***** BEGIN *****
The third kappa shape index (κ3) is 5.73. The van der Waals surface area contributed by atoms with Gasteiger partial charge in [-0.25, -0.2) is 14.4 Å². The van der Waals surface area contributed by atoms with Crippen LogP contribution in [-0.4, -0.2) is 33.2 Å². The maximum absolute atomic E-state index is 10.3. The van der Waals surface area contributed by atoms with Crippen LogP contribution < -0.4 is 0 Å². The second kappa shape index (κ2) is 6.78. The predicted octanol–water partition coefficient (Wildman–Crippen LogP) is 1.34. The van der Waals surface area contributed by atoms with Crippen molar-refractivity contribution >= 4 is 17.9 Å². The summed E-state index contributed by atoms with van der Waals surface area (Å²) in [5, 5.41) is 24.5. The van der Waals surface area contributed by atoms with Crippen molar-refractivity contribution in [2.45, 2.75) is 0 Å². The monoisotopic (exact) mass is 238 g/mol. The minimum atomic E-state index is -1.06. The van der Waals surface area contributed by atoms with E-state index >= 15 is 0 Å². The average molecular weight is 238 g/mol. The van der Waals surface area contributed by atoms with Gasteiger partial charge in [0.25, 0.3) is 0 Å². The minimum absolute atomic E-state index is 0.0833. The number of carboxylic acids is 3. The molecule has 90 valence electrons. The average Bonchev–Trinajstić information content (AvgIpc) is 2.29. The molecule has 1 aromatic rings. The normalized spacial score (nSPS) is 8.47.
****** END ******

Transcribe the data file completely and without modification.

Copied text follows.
The third kappa shape index (κ3) is 5.73. The van der Waals surface area contributed by atoms with Gasteiger partial charge in [-0.25, -0.2) is 14.4 Å². The van der Waals surface area contributed by atoms with Crippen LogP contribution in [-0.4, -0.2) is 33.2 Å². The maximum absolute atomic E-state index is 10.3. The van der Waals surface area contributed by atoms with Crippen LogP contribution < -0.4 is 0 Å². The second kappa shape index (κ2) is 6.78. The predicted octanol–water partition coefficient (Wildman–Crippen LogP) is 1.34. The van der Waals surface area contributed by atoms with Crippen molar-refractivity contribution >= 4 is 17.9 Å². The summed E-state index contributed by atoms with van der Waals surface area (Å²) in [5, 5.41) is 24.5. The van der Waals surface area contributed by atoms with Crippen molar-refractivity contribution in [2.45, 2.75) is 0 Å². The monoisotopic (exact) mass is 238 g/mol. The minimum atomic E-state index is -1.06. The van der Waals surface area contributed by atoms with E-state index >= 15 is 0 Å². The average molecular weight is 238 g/mol. The van der Waals surface area contributed by atoms with Gasteiger partial charge in [0.25, 0.3) is 0 Å². The minimum absolute atomic E-state index is 0.0833. The number of carboxylic acids is 3. The molecule has 90 valence electrons. The average Bonchev–Trinajstić information content (AvgIpc) is 2.29. The molecule has 1 aromatic rings. The normalized spacial score (nSPS) is 8.47.